Co-executive Director, Women of Color Health Equity Collective; Age 39
Jenise Katalina and her family are avid Marvel fans, always up to see the latest MCU movie. But the heroes on screen have nothing on Katalina.
She serves as the co-executive director of the Women of Color Equity Collective, which recognizes the mental-health issues that mothers face, and addresses them.
“To not get food on the table or the constant rejection you face trying to get assistance for your family, that plays a huge role in your mental health, and then that plays a huge role in your physical well-being,” said Katalina, adding that the Collective’s approach is to address things at a systemic level and support individuals at the same time. It is a holistic model that recognizes that mental and physical well-being impact each other.
Katalina has spent her career in family and social-service work, a field that essentially chose her, rather than the other around.
“I feel like I’ve always been in it; I started at a young age in high school working after-school programs, early-ed programs, and just continued,” she noted. “I worked in an after-school program that was a drop-in center in the North End of Springfield and really loved it. I enjoyed the people that I met and the people coming from different backgrounds and different experiences.”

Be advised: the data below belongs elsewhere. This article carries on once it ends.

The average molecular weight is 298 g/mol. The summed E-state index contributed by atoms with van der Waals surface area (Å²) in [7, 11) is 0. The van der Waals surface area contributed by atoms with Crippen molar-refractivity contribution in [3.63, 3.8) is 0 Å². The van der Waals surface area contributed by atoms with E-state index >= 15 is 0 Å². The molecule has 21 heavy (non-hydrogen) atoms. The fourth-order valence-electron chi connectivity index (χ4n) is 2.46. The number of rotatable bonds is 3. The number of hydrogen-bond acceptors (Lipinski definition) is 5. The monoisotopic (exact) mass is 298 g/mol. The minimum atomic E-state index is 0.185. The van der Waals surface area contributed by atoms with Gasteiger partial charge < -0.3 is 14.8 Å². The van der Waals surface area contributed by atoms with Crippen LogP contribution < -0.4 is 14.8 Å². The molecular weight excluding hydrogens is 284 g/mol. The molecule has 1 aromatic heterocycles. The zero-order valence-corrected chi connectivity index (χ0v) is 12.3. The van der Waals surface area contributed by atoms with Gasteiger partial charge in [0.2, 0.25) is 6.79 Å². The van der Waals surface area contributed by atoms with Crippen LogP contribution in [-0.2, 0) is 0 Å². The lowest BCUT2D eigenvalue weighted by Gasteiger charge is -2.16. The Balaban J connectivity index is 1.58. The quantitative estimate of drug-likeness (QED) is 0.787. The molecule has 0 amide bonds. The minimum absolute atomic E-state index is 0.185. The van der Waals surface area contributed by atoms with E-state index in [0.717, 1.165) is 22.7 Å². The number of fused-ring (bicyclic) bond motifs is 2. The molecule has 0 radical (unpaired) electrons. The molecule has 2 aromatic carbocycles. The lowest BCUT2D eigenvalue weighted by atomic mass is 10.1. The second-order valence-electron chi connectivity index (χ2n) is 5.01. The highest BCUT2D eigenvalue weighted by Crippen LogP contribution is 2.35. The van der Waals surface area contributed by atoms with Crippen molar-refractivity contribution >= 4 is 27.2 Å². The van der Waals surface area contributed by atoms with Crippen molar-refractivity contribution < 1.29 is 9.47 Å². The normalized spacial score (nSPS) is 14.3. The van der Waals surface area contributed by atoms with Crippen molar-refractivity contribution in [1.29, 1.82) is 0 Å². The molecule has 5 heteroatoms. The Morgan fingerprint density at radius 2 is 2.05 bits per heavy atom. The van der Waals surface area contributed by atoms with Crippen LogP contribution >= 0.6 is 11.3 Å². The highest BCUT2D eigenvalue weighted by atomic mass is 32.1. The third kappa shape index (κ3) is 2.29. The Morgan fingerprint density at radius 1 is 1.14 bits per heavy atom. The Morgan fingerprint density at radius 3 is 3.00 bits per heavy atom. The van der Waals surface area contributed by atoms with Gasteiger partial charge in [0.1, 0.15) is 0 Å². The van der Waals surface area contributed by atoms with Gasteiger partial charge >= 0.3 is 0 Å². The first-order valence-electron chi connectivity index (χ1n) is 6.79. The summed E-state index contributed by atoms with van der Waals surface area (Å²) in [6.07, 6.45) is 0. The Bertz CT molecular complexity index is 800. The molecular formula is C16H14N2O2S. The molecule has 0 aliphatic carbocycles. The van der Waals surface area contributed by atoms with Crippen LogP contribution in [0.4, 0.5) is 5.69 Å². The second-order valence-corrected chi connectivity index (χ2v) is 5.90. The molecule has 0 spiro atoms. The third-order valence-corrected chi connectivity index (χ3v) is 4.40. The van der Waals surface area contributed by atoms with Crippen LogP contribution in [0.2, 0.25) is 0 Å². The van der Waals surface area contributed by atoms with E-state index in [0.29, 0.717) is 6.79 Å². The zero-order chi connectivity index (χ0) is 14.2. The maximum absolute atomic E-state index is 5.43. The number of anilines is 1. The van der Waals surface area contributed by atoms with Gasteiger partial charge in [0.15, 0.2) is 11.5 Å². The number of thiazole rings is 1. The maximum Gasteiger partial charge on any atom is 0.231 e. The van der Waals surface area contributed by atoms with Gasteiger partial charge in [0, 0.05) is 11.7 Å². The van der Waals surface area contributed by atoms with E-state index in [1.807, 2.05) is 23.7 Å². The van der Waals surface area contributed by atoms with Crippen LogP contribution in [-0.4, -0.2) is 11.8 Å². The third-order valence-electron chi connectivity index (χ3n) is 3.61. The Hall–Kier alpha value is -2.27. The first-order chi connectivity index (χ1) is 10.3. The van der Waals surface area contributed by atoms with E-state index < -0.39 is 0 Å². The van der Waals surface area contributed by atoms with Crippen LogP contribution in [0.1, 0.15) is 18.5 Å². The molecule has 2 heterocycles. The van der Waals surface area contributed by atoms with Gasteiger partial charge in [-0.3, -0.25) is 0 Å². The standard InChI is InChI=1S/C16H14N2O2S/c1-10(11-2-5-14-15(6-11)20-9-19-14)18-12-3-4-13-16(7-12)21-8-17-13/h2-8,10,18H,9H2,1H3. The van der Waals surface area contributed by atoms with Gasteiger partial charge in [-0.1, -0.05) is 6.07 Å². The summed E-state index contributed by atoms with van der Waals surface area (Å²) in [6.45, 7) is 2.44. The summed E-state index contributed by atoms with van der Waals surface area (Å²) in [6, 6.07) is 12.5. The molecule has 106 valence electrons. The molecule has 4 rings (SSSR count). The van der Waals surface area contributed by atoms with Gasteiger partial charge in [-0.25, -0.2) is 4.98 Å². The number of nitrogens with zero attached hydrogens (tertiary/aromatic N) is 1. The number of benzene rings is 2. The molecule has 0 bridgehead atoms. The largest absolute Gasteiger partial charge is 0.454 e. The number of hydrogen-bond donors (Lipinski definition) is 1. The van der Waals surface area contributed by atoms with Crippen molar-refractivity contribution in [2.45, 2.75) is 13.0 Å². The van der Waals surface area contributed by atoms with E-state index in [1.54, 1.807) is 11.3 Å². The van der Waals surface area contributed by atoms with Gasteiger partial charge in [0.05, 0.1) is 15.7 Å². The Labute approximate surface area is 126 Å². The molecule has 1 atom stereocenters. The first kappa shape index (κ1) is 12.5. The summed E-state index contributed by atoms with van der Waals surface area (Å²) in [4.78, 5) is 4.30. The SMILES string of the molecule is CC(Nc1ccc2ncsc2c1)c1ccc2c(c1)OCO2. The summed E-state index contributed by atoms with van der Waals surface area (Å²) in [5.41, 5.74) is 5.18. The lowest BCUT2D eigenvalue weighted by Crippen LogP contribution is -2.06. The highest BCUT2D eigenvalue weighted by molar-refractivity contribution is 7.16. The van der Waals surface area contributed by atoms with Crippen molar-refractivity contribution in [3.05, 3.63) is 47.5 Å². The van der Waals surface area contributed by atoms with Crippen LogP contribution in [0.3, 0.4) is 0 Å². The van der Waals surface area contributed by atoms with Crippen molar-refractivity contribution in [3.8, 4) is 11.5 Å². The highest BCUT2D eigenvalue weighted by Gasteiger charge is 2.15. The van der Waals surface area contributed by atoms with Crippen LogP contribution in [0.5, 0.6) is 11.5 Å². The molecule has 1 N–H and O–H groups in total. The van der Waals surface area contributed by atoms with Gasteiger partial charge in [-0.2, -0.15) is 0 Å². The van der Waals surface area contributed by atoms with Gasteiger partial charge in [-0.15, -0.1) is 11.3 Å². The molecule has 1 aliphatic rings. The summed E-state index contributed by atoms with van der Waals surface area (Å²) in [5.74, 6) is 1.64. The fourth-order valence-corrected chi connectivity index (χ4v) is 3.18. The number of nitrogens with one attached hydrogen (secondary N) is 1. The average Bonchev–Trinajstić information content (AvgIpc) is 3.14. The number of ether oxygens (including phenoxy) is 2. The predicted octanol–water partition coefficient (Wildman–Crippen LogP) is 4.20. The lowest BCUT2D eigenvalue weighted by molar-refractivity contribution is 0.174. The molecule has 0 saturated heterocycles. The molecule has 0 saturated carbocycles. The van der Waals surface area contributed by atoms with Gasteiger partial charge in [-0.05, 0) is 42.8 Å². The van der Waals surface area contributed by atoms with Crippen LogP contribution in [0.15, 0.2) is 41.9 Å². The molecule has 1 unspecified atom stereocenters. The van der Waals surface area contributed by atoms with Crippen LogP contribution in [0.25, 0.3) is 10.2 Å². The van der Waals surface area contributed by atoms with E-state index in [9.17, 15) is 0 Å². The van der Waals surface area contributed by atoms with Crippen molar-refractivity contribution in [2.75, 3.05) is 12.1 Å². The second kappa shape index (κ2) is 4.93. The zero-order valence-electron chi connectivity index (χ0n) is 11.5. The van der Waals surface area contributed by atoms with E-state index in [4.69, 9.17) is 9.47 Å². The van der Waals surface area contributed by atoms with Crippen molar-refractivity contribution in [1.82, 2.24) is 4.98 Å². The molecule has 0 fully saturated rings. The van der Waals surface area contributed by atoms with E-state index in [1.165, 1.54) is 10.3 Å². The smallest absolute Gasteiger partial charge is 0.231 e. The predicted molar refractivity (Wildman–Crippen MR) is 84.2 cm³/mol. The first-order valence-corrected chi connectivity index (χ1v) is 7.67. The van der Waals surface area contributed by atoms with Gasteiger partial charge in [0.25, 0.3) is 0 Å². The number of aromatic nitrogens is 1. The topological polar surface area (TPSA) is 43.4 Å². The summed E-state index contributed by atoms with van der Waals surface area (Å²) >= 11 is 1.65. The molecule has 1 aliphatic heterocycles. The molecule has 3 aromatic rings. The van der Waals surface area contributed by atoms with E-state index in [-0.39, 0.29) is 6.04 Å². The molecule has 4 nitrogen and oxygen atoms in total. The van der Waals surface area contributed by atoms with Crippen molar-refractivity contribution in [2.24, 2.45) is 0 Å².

The ability to build relationships and create engaging programs played a big role in inspiring her career.
“I felt like it was creating a safe space for them that they were able to have a say in, so they felt empowered to contribute toward decision making in that space,” she said.
Katalina went on to earn her master of social work degree from Springfield College. While making home visits, she became exposed to the different systems parents were trying to navigate. It was then that she noted the treatment and biases these parents faced. It was these experiences that brought her into social justice, knowing she had to explore these inequities.
“I wanted to know why people were being treated differently and why some families were getting access and other families not, when it made a huge difference on whether they could get food on the table for their children,” she explained. “And I wanted to know why they were being turned away or told that they didn’t qualify for things when I could see them struggling.”
Katalina’s leisure activities are an extension of her love of people and cultures. She enjoys taking her children to explore new places, cultures, and communities.
— Elizabeth Sears